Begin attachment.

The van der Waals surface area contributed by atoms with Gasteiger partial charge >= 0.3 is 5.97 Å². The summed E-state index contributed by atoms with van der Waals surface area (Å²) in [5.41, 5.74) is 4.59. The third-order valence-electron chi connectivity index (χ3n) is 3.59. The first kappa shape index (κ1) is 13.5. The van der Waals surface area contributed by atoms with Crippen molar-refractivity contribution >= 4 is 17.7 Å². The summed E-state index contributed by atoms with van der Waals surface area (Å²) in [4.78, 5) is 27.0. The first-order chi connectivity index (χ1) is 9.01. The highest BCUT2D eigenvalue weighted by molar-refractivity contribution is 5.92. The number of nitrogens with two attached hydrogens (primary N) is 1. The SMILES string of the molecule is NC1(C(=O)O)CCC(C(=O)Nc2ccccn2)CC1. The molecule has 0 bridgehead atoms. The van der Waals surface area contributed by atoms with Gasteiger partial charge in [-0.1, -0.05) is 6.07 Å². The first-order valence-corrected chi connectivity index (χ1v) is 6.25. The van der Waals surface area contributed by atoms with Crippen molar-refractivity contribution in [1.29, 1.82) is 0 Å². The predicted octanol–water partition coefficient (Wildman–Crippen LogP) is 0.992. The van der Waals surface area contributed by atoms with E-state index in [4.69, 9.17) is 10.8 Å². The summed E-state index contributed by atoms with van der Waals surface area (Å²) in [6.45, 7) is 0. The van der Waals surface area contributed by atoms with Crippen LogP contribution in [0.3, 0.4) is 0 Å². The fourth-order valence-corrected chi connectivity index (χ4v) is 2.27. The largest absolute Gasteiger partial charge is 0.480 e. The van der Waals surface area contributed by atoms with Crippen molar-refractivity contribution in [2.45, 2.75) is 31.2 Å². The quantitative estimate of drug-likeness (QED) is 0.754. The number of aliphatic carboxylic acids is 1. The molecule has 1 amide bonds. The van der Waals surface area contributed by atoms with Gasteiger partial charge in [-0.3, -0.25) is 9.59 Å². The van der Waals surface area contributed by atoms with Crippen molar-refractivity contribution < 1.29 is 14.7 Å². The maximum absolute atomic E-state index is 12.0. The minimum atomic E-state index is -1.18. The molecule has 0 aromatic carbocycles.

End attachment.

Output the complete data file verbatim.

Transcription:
The van der Waals surface area contributed by atoms with Gasteiger partial charge >= 0.3 is 5.97 Å². The summed E-state index contributed by atoms with van der Waals surface area (Å²) in [5.41, 5.74) is 4.59. The third-order valence-electron chi connectivity index (χ3n) is 3.59. The first kappa shape index (κ1) is 13.5. The van der Waals surface area contributed by atoms with Crippen molar-refractivity contribution >= 4 is 17.7 Å². The summed E-state index contributed by atoms with van der Waals surface area (Å²) in [4.78, 5) is 27.0. The first-order chi connectivity index (χ1) is 9.01. The highest BCUT2D eigenvalue weighted by molar-refractivity contribution is 5.92. The number of nitrogens with two attached hydrogens (primary N) is 1. The SMILES string of the molecule is NC1(C(=O)O)CCC(C(=O)Nc2ccccn2)CC1. The molecule has 0 bridgehead atoms. The van der Waals surface area contributed by atoms with Gasteiger partial charge in [-0.1, -0.05) is 6.07 Å². The first-order valence-corrected chi connectivity index (χ1v) is 6.25. The van der Waals surface area contributed by atoms with Crippen molar-refractivity contribution in [1.29, 1.82) is 0 Å². The predicted octanol–water partition coefficient (Wildman–Crippen LogP) is 0.992. The van der Waals surface area contributed by atoms with E-state index in [4.69, 9.17) is 10.8 Å². The summed E-state index contributed by atoms with van der Waals surface area (Å²) in [6.45, 7) is 0. The van der Waals surface area contributed by atoms with Crippen LogP contribution in [0.3, 0.4) is 0 Å². The fourth-order valence-corrected chi connectivity index (χ4v) is 2.27. The largest absolute Gasteiger partial charge is 0.480 e. The van der Waals surface area contributed by atoms with Crippen molar-refractivity contribution in [2.45, 2.75) is 31.2 Å². The quantitative estimate of drug-likeness (QED) is 0.754. The number of aliphatic carboxylic acids is 1. The molecule has 1 amide bonds. The van der Waals surface area contributed by atoms with Gasteiger partial charge in [-0.3, -0.25) is 9.59 Å². The van der Waals surface area contributed by atoms with Crippen molar-refractivity contribution < 1.29 is 14.7 Å². The maximum absolute atomic E-state index is 12.0. The minimum atomic E-state index is -1.18. The molecule has 0 aromatic carbocycles.